Largest known star (16,000 light years away) shows signs of imminent destruction. W26 is 3,000 times the diameter of our sun. (2,596 billion miles in diameter). A commercial jet flying at 600 miles per hour would cross its diameter in 493 years! Big week for dates with names; Halloween, followed by All Saints and All Souls day, then the time change of fall back one hour Sunday morning at 2 a.m.
October 28, 2013
[Dave Heller] The sky will be good and dark for trick or treaters Thursday, thanks to a waning crescent moon. Let’s scare ’em up with Derrick Pitts, chief astronomer at the Franklin Institute. Derrick, many days of note this week, though Halloween’s the sweetest.
[Derrick Pitts] It is a really wonderful time to look at the night sky on Halloween because there’s a very thin, waning crescent moon that rises at about 4:15 in the morning and sets at about 4:00 in the afternoon. Maybe that’s better for ghouls and goblins?
How is it for saints and souls?
Actually it’s a bit better for saints and souls. It works out really well; it’s the next days after that, November 1 to November 2. And these all go together in a way that’s really interesting. First of all, Halloween is a cross-quarter day, All Saints and All Souls Day of course are religious observances, but they’re meant to follow on with this celebration of Halloween. Halloween is the time when we have the witches, the ghouls, the goblins — all of these spirits that are sort of loose in the world. And they really have until midnight to get themselves back into place. So they roam the planet, supposedly, for that evening, and a trick or treat might get you away from them. But certainly the next day all the saints and all the souls take care of everything and it’s all locked up again for another year. So these all roll together, and it’s interesting how the calendar fits itself with the cultural sort of expression, and in this case, the faith and religious expression that sort of ties it all together around an astronomical theme, because it is the halfway point between the first day of fall and the first day of winter, a cross-quarter day.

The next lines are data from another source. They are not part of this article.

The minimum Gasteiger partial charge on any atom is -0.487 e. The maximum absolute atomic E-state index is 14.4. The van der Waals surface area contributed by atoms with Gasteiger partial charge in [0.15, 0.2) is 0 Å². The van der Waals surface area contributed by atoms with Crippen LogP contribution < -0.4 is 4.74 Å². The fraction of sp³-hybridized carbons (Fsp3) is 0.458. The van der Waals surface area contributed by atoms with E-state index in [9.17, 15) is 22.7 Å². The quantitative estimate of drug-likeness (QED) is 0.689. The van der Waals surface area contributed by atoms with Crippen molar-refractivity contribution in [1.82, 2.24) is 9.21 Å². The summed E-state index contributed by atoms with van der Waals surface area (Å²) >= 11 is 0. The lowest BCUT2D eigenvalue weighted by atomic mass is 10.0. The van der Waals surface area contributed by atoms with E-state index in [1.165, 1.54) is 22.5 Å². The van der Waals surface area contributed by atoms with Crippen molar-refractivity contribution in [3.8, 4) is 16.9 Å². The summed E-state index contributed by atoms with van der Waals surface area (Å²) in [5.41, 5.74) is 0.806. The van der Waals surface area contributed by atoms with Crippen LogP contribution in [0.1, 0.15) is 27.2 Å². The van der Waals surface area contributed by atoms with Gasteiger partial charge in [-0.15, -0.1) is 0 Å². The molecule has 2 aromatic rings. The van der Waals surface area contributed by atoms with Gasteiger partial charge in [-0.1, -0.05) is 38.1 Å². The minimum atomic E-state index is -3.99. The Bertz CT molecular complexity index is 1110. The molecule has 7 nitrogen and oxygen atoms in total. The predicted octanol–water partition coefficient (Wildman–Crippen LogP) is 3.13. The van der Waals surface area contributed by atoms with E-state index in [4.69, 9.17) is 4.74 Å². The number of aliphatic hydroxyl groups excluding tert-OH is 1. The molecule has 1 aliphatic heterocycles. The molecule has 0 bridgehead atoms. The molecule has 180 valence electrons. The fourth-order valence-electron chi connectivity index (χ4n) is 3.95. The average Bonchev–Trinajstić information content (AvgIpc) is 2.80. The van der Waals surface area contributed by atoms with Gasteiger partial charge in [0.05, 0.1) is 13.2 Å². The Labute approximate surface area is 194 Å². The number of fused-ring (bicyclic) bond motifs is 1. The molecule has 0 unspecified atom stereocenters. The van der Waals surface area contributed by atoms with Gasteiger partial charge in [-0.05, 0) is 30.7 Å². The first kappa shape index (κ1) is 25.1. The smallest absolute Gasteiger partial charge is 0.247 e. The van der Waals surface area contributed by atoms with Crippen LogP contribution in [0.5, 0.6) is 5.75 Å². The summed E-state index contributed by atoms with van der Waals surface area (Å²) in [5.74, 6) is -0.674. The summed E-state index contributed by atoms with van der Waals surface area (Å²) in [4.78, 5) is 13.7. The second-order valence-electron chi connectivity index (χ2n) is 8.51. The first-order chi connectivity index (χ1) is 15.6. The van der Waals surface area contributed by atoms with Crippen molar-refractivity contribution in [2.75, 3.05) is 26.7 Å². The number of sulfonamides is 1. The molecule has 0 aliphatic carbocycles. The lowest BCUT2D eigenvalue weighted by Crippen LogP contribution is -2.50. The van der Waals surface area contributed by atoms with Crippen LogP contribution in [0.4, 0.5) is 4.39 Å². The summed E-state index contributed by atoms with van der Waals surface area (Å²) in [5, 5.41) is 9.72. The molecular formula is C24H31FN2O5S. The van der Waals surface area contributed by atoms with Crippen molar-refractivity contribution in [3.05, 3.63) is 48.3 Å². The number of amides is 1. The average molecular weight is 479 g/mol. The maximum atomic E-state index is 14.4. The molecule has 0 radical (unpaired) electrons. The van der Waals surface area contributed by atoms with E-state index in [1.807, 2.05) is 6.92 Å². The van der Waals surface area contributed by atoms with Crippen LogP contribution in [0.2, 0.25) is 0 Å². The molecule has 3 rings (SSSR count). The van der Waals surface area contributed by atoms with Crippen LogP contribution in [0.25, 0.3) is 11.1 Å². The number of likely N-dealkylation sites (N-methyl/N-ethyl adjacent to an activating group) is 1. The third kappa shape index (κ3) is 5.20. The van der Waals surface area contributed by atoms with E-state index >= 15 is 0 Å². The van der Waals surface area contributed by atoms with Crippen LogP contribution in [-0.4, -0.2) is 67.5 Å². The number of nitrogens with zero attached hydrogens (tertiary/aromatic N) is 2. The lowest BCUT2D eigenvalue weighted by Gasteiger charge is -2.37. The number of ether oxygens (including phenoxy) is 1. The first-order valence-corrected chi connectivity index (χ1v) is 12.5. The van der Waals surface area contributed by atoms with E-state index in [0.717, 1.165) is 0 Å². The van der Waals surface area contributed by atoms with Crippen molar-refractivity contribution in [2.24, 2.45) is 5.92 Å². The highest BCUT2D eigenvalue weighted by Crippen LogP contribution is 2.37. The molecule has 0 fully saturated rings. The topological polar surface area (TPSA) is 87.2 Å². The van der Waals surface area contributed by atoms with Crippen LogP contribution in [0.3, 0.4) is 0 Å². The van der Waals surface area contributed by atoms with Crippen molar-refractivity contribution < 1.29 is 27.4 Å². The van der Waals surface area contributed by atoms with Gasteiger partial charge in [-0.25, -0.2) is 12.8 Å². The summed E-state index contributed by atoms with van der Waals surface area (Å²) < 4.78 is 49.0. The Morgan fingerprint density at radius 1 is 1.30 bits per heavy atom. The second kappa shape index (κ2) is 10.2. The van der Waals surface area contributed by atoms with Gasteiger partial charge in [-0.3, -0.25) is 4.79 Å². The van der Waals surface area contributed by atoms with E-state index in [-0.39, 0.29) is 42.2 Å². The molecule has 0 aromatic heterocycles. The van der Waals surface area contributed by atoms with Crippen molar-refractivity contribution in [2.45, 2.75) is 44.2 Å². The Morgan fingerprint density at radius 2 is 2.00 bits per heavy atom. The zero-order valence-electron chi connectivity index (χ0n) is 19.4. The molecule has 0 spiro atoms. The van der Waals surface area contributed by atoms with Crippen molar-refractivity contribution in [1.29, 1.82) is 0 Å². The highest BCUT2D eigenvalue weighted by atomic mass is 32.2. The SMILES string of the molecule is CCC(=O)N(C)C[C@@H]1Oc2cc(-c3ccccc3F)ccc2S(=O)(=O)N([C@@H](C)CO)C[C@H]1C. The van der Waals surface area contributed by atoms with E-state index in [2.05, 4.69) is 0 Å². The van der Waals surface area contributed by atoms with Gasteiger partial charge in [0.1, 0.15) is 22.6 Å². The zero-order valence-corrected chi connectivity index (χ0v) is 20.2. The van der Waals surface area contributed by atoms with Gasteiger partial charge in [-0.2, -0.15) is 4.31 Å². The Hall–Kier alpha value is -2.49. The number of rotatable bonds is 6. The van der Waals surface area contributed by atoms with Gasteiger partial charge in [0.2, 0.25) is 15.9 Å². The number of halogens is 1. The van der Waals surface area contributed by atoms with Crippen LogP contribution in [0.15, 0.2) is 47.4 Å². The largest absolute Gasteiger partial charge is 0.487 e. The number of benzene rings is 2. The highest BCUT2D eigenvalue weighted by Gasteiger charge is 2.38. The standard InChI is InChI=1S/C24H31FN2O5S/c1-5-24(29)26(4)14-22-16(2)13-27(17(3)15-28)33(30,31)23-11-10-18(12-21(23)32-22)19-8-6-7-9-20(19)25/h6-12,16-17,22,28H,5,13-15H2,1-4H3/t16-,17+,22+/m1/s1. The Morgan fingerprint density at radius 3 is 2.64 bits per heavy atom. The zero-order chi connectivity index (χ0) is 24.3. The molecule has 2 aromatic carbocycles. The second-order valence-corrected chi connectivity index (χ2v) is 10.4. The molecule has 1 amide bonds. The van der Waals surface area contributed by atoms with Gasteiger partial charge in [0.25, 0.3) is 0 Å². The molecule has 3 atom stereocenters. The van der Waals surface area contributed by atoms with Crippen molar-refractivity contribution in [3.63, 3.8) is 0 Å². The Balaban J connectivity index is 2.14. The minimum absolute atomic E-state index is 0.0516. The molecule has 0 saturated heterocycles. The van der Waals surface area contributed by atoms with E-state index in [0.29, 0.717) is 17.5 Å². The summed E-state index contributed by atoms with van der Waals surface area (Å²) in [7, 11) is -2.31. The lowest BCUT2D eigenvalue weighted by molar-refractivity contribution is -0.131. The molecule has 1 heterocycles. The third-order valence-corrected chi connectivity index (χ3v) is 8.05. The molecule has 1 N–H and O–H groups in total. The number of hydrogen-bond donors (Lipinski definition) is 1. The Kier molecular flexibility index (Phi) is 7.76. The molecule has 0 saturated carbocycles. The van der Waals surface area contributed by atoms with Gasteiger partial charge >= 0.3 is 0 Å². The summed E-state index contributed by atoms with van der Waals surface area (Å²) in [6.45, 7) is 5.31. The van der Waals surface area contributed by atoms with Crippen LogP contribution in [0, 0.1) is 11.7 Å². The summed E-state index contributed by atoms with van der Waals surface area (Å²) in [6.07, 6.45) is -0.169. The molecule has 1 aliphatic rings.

Photo by Flickr user morganglines
Let’s keep rolling. Thursday, Friday, Saturday: No religious significance, but there’s a secular date of note on Sunday.
Indeed there is. Saturday night, Sunday morning, however you’d like to cut it at 2:00 Sunday morning we turn our clocks back one hour. This is not true for every place in the continental United States, and certainly not true for every place around the world that this adjustment is made. But it’s actually made so that we can fit our world in with how the sun appears at what time during the course of the day, the amount of sunlight we have, and we sort of fit everything together to make it all work a little bit better.
Well wherever you are on this planet, our sun’s a star though its celebrity pales compared to southern constellation Ara.
When you look at our sun as a star, as we see it, compared to our planet, it certainly is enormous. 865,000 miles in diameter, it’s just GIGANTIC compared to our planet.
In context, what is the diameter of our little Earth?
The diameter of Earth is just under 8,000 miles. So the sun is about 100,000 times bigger. Amazing, isn’t it? Yes, well, if we compare it to other stars, we find out that maybe it’s not so big after all. Let’s look at the largest star that’s known these days; it’s a star called W26, as you said in the southern constellation Ara. It turns out that this star is 3,000 times larger than our star is. So that means its diameter is about 2.6 billion miles.
OK, take our sun out, plop that one in — how far would its reach go?
Its reach would go out past the orbit of Uranus. Here’s another way to compare it: If you could fly a commercial jet aircraft across the diameter of that star at 600 miles per hour, it would take a little over 493 years to cross the diameter of that star.
“If you could fly a commercial jet aircraft across the diameter of [W26] at 600 miles per hour, it would take a little over 493 years to cross the diameter of that star.”
Was this star born that big, or did it have a robust adolescence?
This is one of the cool things about how phenomena can manifest things in the universe. The laws and principles of physics that we depend upon so much to understand how everything works can allow certain kinds of phenomena to manifest themselves here on this planet, here in this environment. But that doesn’t constrain what can happen in other environments. The same laws and principles can allow the birth of a star at that size. That’s not all together unusual. It might be rare to find a star that big, but we can certainly find stars that are under that size or working their way up toward that size. The one thing about a star like this though, and probably the reason why we don’t find so many of them, is because they live fast and they die young. A star like this can only last for a few million years and then it explodes in a tremendous supernova explosion. So we may not catch its life, because on the other side of the galaxy we may not be able to detect its existence because it is so short.